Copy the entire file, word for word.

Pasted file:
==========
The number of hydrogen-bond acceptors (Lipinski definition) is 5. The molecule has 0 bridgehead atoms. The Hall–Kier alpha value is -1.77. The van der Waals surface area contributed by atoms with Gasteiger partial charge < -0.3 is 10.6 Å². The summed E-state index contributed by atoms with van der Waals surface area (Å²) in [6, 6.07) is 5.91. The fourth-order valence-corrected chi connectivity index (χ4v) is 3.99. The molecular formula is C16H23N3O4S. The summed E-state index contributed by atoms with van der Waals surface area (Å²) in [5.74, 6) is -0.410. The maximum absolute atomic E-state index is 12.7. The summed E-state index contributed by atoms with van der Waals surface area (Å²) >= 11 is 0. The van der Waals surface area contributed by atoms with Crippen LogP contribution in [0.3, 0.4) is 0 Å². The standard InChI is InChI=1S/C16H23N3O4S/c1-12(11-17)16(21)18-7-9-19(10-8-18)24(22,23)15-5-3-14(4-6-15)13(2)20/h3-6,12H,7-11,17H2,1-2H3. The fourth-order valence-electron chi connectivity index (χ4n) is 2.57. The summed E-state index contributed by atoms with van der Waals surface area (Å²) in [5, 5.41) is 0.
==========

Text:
The number of hydrogen-bond acceptors (Lipinski definition) is 5. The molecule has 0 bridgehead atoms. The Hall–Kier alpha value is -1.77. The van der Waals surface area contributed by atoms with Gasteiger partial charge < -0.3 is 10.6 Å². The summed E-state index contributed by atoms with van der Waals surface area (Å²) in [6, 6.07) is 5.91. The fourth-order valence-corrected chi connectivity index (χ4v) is 3.99. The molecular formula is C16H23N3O4S. The summed E-state index contributed by atoms with van der Waals surface area (Å²) in [5.74, 6) is -0.410. The maximum absolute atomic E-state index is 12.7. The summed E-state index contributed by atoms with van der Waals surface area (Å²) >= 11 is 0. The van der Waals surface area contributed by atoms with Crippen LogP contribution in [0.3, 0.4) is 0 Å². The standard InChI is InChI=1S/C16H23N3O4S/c1-12(11-17)16(21)18-7-9-19(10-8-18)24(22,23)15-5-3-14(4-6-15)13(2)20/h3-6,12H,7-11,17H2,1-2H3. The fourth-order valence-electron chi connectivity index (χ4n) is 2.57. The summed E-state index contributed by atoms with van der Waals surface area (Å²) in [5, 5.41) is 0.